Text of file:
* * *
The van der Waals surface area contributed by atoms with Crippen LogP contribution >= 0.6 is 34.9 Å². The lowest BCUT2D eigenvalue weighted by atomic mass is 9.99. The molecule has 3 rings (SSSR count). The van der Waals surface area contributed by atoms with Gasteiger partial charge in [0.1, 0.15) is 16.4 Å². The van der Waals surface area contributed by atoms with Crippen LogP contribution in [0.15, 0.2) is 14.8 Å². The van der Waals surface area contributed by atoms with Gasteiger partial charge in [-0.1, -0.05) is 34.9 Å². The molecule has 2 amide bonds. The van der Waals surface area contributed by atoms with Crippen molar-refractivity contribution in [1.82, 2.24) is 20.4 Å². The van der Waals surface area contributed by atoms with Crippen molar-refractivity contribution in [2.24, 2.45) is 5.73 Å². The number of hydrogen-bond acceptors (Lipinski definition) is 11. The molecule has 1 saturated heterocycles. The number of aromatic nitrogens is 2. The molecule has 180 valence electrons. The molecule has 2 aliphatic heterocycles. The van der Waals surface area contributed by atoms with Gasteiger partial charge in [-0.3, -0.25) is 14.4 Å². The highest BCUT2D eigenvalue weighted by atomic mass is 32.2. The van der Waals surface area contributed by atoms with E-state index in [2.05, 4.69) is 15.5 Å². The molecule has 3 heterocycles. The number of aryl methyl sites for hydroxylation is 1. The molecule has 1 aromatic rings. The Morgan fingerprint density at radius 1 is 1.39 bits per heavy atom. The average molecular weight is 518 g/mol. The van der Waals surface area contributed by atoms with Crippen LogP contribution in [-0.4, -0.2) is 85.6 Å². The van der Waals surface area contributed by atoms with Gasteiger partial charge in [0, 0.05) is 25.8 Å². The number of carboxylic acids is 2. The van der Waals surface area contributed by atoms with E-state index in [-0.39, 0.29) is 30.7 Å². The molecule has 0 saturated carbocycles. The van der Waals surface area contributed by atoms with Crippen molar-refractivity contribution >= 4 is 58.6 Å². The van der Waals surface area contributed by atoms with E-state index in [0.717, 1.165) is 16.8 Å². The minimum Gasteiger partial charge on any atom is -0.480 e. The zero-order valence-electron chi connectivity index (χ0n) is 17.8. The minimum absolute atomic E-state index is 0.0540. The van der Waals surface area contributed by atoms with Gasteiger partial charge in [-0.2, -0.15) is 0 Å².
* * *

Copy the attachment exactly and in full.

The van der Waals surface area contributed by atoms with Crippen LogP contribution >= 0.6 is 34.9 Å². The lowest BCUT2D eigenvalue weighted by atomic mass is 9.99. The molecule has 3 rings (SSSR count). The van der Waals surface area contributed by atoms with Gasteiger partial charge in [0.1, 0.15) is 16.4 Å². The van der Waals surface area contributed by atoms with Crippen LogP contribution in [0.15, 0.2) is 14.8 Å². The van der Waals surface area contributed by atoms with Gasteiger partial charge in [-0.1, -0.05) is 34.9 Å². The molecule has 2 amide bonds. The van der Waals surface area contributed by atoms with Crippen molar-refractivity contribution in [1.82, 2.24) is 20.4 Å². The van der Waals surface area contributed by atoms with Crippen molar-refractivity contribution in [2.24, 2.45) is 5.73 Å². The number of hydrogen-bond acceptors (Lipinski definition) is 11. The molecule has 1 saturated heterocycles. The number of aromatic nitrogens is 2. The molecule has 180 valence electrons. The molecule has 2 aliphatic heterocycles. The van der Waals surface area contributed by atoms with Gasteiger partial charge in [-0.3, -0.25) is 14.4 Å². The highest BCUT2D eigenvalue weighted by atomic mass is 32.2. The van der Waals surface area contributed by atoms with E-state index in [2.05, 4.69) is 15.5 Å². The molecule has 3 heterocycles. The number of aryl methyl sites for hydroxylation is 1. The molecule has 1 aromatic rings. The Morgan fingerprint density at radius 1 is 1.39 bits per heavy atom. The average molecular weight is 518 g/mol. The van der Waals surface area contributed by atoms with Crippen LogP contribution in [-0.4, -0.2) is 85.6 Å². The van der Waals surface area contributed by atoms with Gasteiger partial charge in [0, 0.05) is 25.8 Å². The number of carboxylic acids is 2. The van der Waals surface area contributed by atoms with E-state index in [-0.39, 0.29) is 30.7 Å². The molecule has 0 saturated carbocycles. The van der Waals surface area contributed by atoms with Crippen molar-refractivity contribution >= 4 is 58.6 Å². The van der Waals surface area contributed by atoms with E-state index in [0.717, 1.165) is 16.8 Å². The minimum Gasteiger partial charge on any atom is -0.480 e. The zero-order valence-electron chi connectivity index (χ0n) is 17.8. The minimum absolute atomic E-state index is 0.0540. The van der Waals surface area contributed by atoms with Gasteiger partial charge in [-0.2, -0.15) is 0 Å².